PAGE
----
Ian Bailey writes third letter to Garda chief about Sophie Toscan du Plantier 'review'
Journalist-turned-poet Ian Bailey is seeking a full review, which he insists would “clear his name”
Ian Bailey has written to the Garda Commissioner asking about the status of a potential cold-case review into the killing of Sophie Toscan du Plantier.
The journalist-turned-poet and one-time chief suspect in the murder sent the letter to commissioner Drew Harris last week, as senior Garda management continue to consider whether the results of a preliminary Garda “scoping exercise” review warrant a fresh investigation.
It is the third time Mr Bailey has written to the county’s top garda in the past 18 months seeking a full review, which he insists would “clear his name”.
In his letter, seen by the Sunday World, the 65-year-old writes: “Further to correspondence with you last year, I want to enquire as to my request for a review of the case relating to the murder of Ms Sophie Tuscan du Plantier and the false allegations made against me. Could you let me know the current situation?”
The call for a cold case review into the 1996 murder of the French filmmaker has been echoed by Ms du Plantier’s family.
Her only child, Pierre Louis Baudey-Vignaud, raised the possibility of a full cold-case review of his mother’s murder when he met Chief Supt Con Cadogan of the West Cork Division in Schull last October.
A preliminary review by specialist cold-case investigators into the murder was completed in January.
The report — which was to recommend whether or not a full cold-case review into the murder is warranted — was then submitted to one of the most senior gardaí in the country, assistant commissioner John O’Driscoll.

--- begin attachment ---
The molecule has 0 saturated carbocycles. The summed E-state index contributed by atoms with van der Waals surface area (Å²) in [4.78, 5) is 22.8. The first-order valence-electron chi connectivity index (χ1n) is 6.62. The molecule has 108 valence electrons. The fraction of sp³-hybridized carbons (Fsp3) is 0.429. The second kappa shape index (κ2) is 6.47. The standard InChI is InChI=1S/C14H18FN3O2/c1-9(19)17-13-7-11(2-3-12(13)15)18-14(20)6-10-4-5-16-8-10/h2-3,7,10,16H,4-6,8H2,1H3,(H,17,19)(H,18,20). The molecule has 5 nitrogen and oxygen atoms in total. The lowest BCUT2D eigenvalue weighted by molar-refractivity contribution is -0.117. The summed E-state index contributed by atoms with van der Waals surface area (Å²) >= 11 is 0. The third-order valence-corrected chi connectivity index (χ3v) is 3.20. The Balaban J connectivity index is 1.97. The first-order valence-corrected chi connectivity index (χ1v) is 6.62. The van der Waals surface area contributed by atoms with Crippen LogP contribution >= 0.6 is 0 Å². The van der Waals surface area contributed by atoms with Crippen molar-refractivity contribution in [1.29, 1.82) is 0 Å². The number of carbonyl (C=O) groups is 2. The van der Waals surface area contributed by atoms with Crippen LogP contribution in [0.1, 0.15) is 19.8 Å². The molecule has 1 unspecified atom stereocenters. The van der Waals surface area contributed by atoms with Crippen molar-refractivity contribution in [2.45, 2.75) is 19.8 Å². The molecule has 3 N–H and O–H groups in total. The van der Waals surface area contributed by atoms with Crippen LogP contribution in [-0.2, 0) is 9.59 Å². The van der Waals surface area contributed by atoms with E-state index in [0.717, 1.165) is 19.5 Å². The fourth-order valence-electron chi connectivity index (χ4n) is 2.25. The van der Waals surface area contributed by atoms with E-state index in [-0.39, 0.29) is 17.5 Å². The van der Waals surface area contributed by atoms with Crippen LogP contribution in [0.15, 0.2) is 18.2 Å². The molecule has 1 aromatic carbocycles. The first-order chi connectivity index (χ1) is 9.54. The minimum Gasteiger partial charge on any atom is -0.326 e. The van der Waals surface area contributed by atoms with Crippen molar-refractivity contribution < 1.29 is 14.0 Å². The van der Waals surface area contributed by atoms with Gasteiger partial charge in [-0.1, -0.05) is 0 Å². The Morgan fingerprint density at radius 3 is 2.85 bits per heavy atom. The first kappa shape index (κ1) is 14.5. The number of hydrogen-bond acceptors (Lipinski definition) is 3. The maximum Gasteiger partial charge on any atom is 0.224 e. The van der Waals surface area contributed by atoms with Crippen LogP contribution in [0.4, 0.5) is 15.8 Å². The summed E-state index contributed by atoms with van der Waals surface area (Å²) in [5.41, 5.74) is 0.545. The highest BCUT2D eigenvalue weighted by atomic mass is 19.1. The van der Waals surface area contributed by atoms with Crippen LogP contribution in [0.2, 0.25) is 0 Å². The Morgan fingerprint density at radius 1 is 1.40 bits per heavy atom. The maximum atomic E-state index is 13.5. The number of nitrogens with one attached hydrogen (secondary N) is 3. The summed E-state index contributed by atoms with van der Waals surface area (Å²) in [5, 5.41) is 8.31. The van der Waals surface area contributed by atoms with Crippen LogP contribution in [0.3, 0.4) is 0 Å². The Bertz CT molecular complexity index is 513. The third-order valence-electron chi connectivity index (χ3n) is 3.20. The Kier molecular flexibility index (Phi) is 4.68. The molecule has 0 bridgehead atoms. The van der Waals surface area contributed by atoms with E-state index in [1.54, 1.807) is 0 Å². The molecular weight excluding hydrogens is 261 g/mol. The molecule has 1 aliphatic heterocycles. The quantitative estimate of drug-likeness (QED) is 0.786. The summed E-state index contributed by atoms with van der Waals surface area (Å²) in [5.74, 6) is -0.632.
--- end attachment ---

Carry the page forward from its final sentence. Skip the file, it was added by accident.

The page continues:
Asst Comm O’Driscoll is in charge of Special Crime Operations in An Garda Síochána.
Late last year, the force appointed the team to carry out a preliminary assessment of the investigation into the killing. Sources described it as a “scoping exercise”.
Four detectives from the Serious Crime Review Team, commonly known as the cold-case unit, examined the case file, which runs to over 4,000 pages and has been submitted four times to the Director of Public Prosecutions (DPP).
It is understood the team examined whether forensics issues and advances in technology would make the case worth revisiting.
It also examined witness statements and whether people who declined to co-operate 26 years ago might now have changed their position, possibly due to a change in their personal circumstances.
Mr Bailey was twice arrested but never charged in Ireland in connection with Ms Toscan du Plantier’s murder. He has repeatedly denied involvement in the killing.
The Englishman said when contacted last week that he is “astonished” that gardaí have yet to confirm whether a full review into the murder will be initiated.
A cold-case team went to West Cork last year and undertook an initial examination.
“According to media reports, that team has submitted its report and recommendations to senior gardaí. It’s astonishing that we still do not know what will happen next. Both myself and the du Plantier family have called for a full cold-case review. I believe it would clear my name,” he told the Sunday Independent.
The writer was convicted in 2019 in France in absentia of the Frenchwoman’s murder, and sentenced to 25 years.
On three occasions, the Irish courts have denied attempts by the French authorities to extradite him. In an interview with this newspaper over Christmas, Bailey said it was clear the French were determined to hold him responsible.
“Technically, I’m an international fugitive. The French are still trying to get me. It doesn’t keep me awake at night. But until it’s over, it’s not over.”
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